UPGRADE YOUR SKILLS

THE LEARNING CURVE

01 Course Pre-requisites

You must hold ITIL V3 Foundation certification or above before attending.

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02 Course Overview

What's Included

  • ITIL Foundation Bridge Manual
  • 1 day of instructor-led tuition
  • Certificate
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03 What will the delegates learn ?

  • Upgrade your ITIL knowledge to ITIL 4
  • Learn about the principles and concepts of ITIL 4
  • Prepare to take the ITIL 4 Foundation exam
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04 Course Content

  • The key concepts of service management
  • IT service management definitions
  • The seven guiding principles
  • The four dimensions of service management
  • The ITIL service value system
  • The service value chain and its elements
  • The 18 key ITIL practices
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About Solihull

Solihull is the town located in the region of West Midlands of England. In 2011 census, it has estimated population of about 206,700. It is also one of the most wealthy regions outside the London. uSwitch quality of life index named Solihull the “best place to live” in the UK in November 2013.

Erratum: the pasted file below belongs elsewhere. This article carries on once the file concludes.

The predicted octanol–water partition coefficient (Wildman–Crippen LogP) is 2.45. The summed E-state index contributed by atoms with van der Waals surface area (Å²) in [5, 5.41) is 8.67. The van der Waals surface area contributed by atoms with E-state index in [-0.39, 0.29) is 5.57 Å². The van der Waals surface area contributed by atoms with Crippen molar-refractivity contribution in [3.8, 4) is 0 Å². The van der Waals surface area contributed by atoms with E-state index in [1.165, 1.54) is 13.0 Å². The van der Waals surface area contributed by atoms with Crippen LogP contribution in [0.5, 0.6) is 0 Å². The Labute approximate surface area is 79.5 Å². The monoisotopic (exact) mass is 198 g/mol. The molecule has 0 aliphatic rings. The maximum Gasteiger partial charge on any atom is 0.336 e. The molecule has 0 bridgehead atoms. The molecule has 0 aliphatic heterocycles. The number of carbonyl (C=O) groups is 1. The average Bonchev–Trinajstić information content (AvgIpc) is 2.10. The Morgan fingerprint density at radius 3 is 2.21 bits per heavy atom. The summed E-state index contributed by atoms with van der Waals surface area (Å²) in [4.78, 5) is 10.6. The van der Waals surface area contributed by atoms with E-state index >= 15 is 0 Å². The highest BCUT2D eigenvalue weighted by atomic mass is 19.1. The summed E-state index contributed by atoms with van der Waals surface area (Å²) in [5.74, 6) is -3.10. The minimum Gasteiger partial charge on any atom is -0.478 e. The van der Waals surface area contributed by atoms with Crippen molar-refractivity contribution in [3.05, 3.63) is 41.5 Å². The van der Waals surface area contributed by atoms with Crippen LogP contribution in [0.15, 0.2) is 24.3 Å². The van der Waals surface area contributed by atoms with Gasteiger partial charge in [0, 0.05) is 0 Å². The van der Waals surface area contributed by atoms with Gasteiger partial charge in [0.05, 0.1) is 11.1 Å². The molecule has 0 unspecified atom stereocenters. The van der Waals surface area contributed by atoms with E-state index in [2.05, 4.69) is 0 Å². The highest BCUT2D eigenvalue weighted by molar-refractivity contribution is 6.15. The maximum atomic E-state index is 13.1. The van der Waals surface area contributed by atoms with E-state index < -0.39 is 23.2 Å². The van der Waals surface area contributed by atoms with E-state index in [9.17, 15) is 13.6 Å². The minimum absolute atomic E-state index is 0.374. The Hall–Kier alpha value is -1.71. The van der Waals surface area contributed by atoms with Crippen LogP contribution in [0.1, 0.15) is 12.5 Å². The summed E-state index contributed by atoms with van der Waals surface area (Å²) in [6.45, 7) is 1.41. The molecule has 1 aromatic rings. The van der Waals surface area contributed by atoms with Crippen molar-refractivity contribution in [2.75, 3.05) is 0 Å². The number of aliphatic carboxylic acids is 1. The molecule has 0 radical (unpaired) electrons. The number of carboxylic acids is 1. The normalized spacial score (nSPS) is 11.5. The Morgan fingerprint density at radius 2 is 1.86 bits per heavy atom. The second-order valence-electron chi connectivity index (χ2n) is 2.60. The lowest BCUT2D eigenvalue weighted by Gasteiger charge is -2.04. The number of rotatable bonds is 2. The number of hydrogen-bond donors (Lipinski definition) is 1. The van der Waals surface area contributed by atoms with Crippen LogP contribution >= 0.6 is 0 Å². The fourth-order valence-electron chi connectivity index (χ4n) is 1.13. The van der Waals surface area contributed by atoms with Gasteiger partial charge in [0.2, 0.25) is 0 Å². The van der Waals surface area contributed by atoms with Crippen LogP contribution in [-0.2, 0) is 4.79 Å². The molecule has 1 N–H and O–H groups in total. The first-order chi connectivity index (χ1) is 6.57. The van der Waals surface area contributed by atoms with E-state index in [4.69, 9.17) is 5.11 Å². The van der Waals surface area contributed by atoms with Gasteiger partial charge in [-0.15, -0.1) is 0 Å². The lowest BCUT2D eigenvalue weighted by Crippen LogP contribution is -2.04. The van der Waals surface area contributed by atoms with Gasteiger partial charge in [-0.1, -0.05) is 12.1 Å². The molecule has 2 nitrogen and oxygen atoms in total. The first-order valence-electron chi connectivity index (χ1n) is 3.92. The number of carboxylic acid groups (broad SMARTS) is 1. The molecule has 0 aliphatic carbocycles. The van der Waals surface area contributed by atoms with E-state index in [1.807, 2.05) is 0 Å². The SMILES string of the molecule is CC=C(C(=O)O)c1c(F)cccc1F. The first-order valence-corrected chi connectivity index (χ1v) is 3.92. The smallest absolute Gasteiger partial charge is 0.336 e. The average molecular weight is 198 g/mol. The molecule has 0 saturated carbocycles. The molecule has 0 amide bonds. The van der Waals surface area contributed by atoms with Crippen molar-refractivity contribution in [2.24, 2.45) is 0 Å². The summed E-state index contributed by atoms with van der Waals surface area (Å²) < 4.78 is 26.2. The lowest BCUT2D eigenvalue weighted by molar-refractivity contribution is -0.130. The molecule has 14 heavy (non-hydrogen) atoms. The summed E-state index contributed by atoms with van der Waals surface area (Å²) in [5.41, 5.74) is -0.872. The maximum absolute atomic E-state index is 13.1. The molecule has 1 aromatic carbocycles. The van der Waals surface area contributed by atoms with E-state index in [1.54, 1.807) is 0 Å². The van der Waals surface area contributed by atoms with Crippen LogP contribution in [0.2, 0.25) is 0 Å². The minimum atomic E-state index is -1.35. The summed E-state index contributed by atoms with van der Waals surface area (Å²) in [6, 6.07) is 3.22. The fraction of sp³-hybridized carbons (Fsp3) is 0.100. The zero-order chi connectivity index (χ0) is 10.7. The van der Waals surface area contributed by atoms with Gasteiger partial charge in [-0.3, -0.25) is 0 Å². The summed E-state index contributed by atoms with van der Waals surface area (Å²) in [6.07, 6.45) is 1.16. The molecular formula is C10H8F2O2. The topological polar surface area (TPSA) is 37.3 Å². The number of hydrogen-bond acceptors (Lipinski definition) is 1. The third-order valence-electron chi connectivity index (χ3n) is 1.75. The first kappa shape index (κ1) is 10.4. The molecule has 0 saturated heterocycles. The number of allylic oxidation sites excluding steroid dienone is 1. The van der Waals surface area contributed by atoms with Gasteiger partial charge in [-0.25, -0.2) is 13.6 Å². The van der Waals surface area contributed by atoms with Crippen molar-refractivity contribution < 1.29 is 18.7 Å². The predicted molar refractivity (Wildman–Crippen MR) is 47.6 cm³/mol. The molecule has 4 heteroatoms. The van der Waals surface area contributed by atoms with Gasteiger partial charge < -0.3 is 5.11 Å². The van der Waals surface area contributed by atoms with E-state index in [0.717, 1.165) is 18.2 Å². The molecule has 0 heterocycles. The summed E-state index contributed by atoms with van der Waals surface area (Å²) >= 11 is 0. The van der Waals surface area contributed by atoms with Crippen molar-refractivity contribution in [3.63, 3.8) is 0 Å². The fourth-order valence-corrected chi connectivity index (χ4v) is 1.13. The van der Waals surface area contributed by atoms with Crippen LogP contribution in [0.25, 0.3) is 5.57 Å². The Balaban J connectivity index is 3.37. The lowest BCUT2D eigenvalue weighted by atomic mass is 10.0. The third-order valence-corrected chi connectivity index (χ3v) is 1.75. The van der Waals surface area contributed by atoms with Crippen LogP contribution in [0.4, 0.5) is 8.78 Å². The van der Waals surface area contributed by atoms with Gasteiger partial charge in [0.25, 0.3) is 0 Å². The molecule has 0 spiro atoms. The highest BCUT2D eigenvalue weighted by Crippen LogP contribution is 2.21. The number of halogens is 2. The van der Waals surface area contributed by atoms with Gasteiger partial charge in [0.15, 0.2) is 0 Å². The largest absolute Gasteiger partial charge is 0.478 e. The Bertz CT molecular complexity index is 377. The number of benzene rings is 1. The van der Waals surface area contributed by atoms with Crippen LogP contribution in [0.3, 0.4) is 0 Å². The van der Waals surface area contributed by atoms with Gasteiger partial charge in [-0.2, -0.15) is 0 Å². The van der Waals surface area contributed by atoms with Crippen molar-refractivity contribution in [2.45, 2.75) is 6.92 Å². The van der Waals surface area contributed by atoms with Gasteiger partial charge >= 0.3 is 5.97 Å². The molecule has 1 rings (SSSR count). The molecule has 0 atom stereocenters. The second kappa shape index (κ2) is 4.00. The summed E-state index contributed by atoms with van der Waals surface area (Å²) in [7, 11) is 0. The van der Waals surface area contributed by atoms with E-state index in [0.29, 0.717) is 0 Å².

History

Toponymy

The name of the Solihull is originated from the location of its parish church named as St Alphege  on famous ‘soily’ hill. This church was constructed on a hill of stiff red marl that converted into the sticky mud in rainy weather.

Early History

The famous Solihull School established in the year 1560. St. Alphege dates from a similar period and is a huge example of Gothic church architecture. It is situated at the head of high street and is grade 1 listed building.  

20th Century

The Industrial Rebellion mainly approved Solihull by, and until the 20th century, Solihull sustained a small market town. World War II also approved Solihull by. Bordering Coventry. Birmingham was harshly injured by recurrent German violence attacks, but separately from some bouts on what is now the Land Rover plant, the airport and the local railway lines, Solihull bolted mainly complete.

In 1901, the populace of the city was just 7,500. This development was due to a quantity of factors comprising a large slum clearance agenda in Birmingham, the growth of the Rover car plant, the development of what was then Elmdon Airport into Birmingham International Airport and, possibly most knowingly, the proclamation of large areas of land for housing growth enticing inner relocation of new inhabitants from across the UK.

 

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